May 08 2011 08:13AM
The discussion of Ryan Nugent-Hopkins as the potential number one overall pick points out the flaws in evaluating junior age kids through math: we just don't have enough information.
In the last few weeks, I've had the opportunity to discuss this year's top prospects with many well known hockey people. ALL of them suggest Ryan Nugent-Hopkins is a cerebral player with exceptional on-ice vision and quickness. Robin Brownlee's excellent ongoing series here at ON seems to be leading us to the conclusion that RNH is the man and most Oiler fans would be surprised at this point if he's not taken #1 overall.
Among those who don't feel he should go first overall the argument (in general terms) comes down to:
- RNH does not appear to have as "wide a range" of skills as someone like Sean Couturier.
- The way he's scoring his points (mostly on PP) suggests he won't be an impact player at Evens.
- His goals/assist rates are drastic enough for us to question his ability to be both a goal scorer and playmaker.
Cam Moon joined me for Nation Radio yesterday and I asked him several questions in regard to RNH. I've been very interested in his opinion because there's a disconnect between the known math and reality (an example of reality: Bob McKenzie says 6 of 10 NHL scouts have Nugent-Hopkins #1) which usually means we're missing part of the equation.
- Moon on the quality of RNH's linemates: He played with Andrej Kudrna (29 goals) and John Persson (33 goals) during the regular season. Moon mentioned that he considered them excellent WHL calibre wingers. Moon also suggested that Nugent-Hopkins did indeed play with Byron Froese on the PP.
- Moon on the powerplay time on ice: According to the RDR PBP man the kid was on the #1PP all season long and shouldn't be punished for results. While true, I think it's important to estimate his PP TOI in reasonable terms. There were only three NHL forwards with more than 5 minutes per game this past season (Crosby, Malkin, Brad Richards) but let's use that as the marker. 5 minutes per game on the PP. That would give RNH 345 minutes on the powerplay this past season, and put his 69gp, 11-47-58 numbers into 10.08 points-per-60 minutes. Even if we stretch the number to 8 minutes a night on the PP (Red Deer enjoyed 360 powerplays all year long, so 8 minutes a night would have RNH playing about 70% of the overall PP minutes--very unlikely) his points-per-60 number would be 6.30 points-per-60 on the powerplay.
- Moon on the EV time on ice: Cam Moon--as the PBP guy--is well qualified to speak to this issue. After all, he calls the team's games all season long so would be the guy to answer the question. Moon told me yesterday that RNH plays on a "4line team" and there does seem to be some balance on the squad. 5 forwards scored more than 60 points during the regular year, 3 more between 27 and 40 points and two more regulars beyond that. So there's 10 forwards we can scope from the boxcars, and they had a lot of kids who played partial seasons thrown in there too. Some of those kids (like Josh Cowen) were clearly getting legit minutes based on the boxcars.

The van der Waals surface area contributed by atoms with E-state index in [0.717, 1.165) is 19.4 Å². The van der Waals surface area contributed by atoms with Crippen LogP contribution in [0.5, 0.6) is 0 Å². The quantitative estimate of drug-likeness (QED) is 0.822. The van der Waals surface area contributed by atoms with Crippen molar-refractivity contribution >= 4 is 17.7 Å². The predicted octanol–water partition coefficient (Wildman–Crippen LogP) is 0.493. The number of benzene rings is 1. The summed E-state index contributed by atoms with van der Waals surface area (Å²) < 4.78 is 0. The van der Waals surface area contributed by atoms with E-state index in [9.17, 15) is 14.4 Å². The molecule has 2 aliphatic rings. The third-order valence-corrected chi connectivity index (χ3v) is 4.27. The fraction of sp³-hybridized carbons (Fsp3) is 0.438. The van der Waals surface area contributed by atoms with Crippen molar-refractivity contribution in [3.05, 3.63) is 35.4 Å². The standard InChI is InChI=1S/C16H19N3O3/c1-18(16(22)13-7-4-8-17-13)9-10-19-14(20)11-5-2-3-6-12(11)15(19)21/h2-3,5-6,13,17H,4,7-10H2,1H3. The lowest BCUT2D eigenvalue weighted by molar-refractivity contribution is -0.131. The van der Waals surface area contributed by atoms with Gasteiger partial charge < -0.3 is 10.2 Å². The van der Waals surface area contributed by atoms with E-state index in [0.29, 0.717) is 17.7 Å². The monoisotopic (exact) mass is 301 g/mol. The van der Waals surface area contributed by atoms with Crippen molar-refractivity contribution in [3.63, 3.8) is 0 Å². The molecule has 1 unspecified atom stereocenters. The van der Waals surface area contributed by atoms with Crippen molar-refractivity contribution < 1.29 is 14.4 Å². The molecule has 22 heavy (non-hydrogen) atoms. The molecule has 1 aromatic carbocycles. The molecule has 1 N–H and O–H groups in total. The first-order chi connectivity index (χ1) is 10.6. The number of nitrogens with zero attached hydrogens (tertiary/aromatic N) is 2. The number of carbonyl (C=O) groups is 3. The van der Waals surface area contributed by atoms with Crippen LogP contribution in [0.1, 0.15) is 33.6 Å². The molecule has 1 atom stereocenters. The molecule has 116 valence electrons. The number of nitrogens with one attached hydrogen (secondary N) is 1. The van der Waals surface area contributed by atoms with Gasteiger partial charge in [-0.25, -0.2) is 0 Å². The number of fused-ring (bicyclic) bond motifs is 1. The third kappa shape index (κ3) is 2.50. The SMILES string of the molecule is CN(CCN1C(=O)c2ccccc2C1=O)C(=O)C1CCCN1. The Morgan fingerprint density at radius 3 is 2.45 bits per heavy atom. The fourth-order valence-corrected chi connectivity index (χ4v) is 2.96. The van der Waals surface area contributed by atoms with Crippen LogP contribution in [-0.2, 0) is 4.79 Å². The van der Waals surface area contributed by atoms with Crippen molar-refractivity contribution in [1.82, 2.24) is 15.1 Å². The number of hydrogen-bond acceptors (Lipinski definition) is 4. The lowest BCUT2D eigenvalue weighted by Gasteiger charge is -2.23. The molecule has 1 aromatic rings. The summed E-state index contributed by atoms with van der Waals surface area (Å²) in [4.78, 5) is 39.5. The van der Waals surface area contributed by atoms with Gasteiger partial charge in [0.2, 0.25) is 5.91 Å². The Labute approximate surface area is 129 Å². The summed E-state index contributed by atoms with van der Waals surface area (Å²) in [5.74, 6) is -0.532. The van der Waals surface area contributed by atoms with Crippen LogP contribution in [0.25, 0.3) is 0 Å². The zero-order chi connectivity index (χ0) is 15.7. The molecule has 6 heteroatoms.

- What's the EV/60 number: Well, the NHL leaders at even strength time on ice had 17+ minutes per game (there were three: Kovalchuk, Getzlaf, Perry) so let's use that as our outer marker. That puts Nugent-Hopkins estimate at 1173 minutes, so his even-strength-per-60 number would be 2.46/60 (69gp, 20-28-48).
- What does it all mean? Well, if we use the same time-on-ice estimate for Taylor Hall (I believe Windsor rolled 4 lines too) we'd get the following: PP (57gp, 14-32-46) 9.68 which is in the range with RNH's 10.08. Hall at EV: (57gp, 22-33-55) assuming 17 minutes puts him at 3.41--well clear of RNH's 2.46/60.
What it really mean?
As much as we want math to help us project these kids, we don't have enough math to make a reasonable equation. We're left with the words of hockey men:
- Ken Hitchcock: “My opinion on Nugent-Hopkins has changed ... last summer I thought he reminded me of Joe Sakic, but it’s Pavel Datsyuk now. He strips people of the puck, he’s crafty in high-traffic areas, he dishes well, he’s got great patience with the puck. But, if you’re close to either one of those two guys (in ability), that’s a pretty good thing.”
- Craig Button: "He's unique. You can't trade for these guys and they don't show up in free agency."
- Stu MacGregor: "I've watched the kid play at both ends and he seems to do a lot of things on the power play and 5-on-5, so it's not a real issue at this point. He had the same number of points that Taylor Hall and Tyler Seguin did last year. He rose to the occasion enough to be the leading scorer with his team and one of the top five in the WHL. He didn't have a lot of guys to play with, but in the games I saw he was the guy who stirred the drink."
I'm very interested in Robin Brownlee's ongoing series and what Stu MacGregor told him. I believe MBS and the Oilers have decided RNH is the man, and although it would be nice to follow them to that conclusion we simply don't have the available information. We need time on ice, not just for RNH but for years previous in order to compare.
Without it, in the words of Neil Young, we're all just pissing in the wind.